Did you know that the biggest water user in a typical household is not the shower or toilet, but your landscape? The district provides many (FREE!) resources surrounding landscapes because it is such a critical aspect of water conservation, especially in our dry Southern California region. Take a look through these pages and be sure to visit our Landscape Design Room at the Water Conservation Center, where we have the resources for you to get started on your own water wise landscape.
If you are interested in replacing your lawn with drought tolerant plants, the months of June through September are not the best time to install new plants. Drought tolerant plants use less water once established, but the first year of their installation requires regular watering. You will end up using the same amount of water as with turf, and likely losing plants, if you put them in during this time frame.
However, you can take steps to remove your lawn this summer. Instead of planting right away, you can apply a 3-4" layer of mulch to conserve moisture. Then plant in the cooler fall months to help plants get a 'leg up' with winter rains before the summer again.
IMPORTANT: Pay attention to mature trees!
Reducing your water use it fantastic; however, if you have mature trees in your landscape, it is likely that they are accustomed to receiving regular water. The trees will become stressed as irrigation is reduced and lawns are converted into drought-tolerant landscapes.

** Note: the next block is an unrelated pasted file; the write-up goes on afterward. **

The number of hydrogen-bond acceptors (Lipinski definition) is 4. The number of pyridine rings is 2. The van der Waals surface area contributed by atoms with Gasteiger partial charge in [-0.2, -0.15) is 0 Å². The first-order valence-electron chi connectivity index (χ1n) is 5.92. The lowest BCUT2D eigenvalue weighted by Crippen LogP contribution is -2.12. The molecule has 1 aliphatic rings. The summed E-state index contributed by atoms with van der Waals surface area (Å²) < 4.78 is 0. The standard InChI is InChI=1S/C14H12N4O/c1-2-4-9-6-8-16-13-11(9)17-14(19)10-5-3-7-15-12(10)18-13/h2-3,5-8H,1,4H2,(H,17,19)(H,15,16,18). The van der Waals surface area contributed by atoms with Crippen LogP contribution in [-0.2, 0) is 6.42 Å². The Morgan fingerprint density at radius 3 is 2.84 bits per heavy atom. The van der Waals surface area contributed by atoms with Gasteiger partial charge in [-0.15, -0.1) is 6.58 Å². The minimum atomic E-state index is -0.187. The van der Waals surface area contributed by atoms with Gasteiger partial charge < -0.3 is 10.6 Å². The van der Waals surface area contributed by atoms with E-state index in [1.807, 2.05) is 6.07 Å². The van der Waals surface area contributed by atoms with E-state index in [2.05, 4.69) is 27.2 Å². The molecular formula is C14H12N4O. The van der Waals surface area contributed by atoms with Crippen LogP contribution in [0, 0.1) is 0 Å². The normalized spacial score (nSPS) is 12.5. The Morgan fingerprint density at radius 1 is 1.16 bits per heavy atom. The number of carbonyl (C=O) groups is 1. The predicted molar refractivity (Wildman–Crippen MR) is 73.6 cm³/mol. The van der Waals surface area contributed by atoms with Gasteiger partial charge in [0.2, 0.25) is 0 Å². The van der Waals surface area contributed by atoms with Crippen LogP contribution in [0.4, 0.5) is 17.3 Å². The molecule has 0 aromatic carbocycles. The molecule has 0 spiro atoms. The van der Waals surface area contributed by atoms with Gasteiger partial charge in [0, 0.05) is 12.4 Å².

Common symptoms of drought stress in trees include:
Wilting or drooping leaves that do not return to normal by evening
Curled or chlorotic (yellow) leaves that may fold or drop
Foliage that becomes grayish and loses its green luster
Watering your trees infrequently, but deeply, can help them through the dry period. Take into account your microclimate, such as if the tree is surrounded by pavement or in a planter, your soil type, and the type of tree. If your tree or trees already look stressed, you can hire an arborist to evaluate the tree's health and recommend next steps.
Visit these links for more suggestions to help your trees survive the drought:
Quick Reference for Watering Your Landscape The Southern California Watering Index shows what percentage of water you should use to irrigate your landscape. 100 percent is used as a baseline: that is the hottest time of the year in Southern California, usually July-August. The percentage shown is how much water you should use on a daily, weekly or monthly basis.
This helpful reference shows you how many inches of water your lawn should need each month, depending on where you live and what kind of turf you have: Lawn Watering Guide for California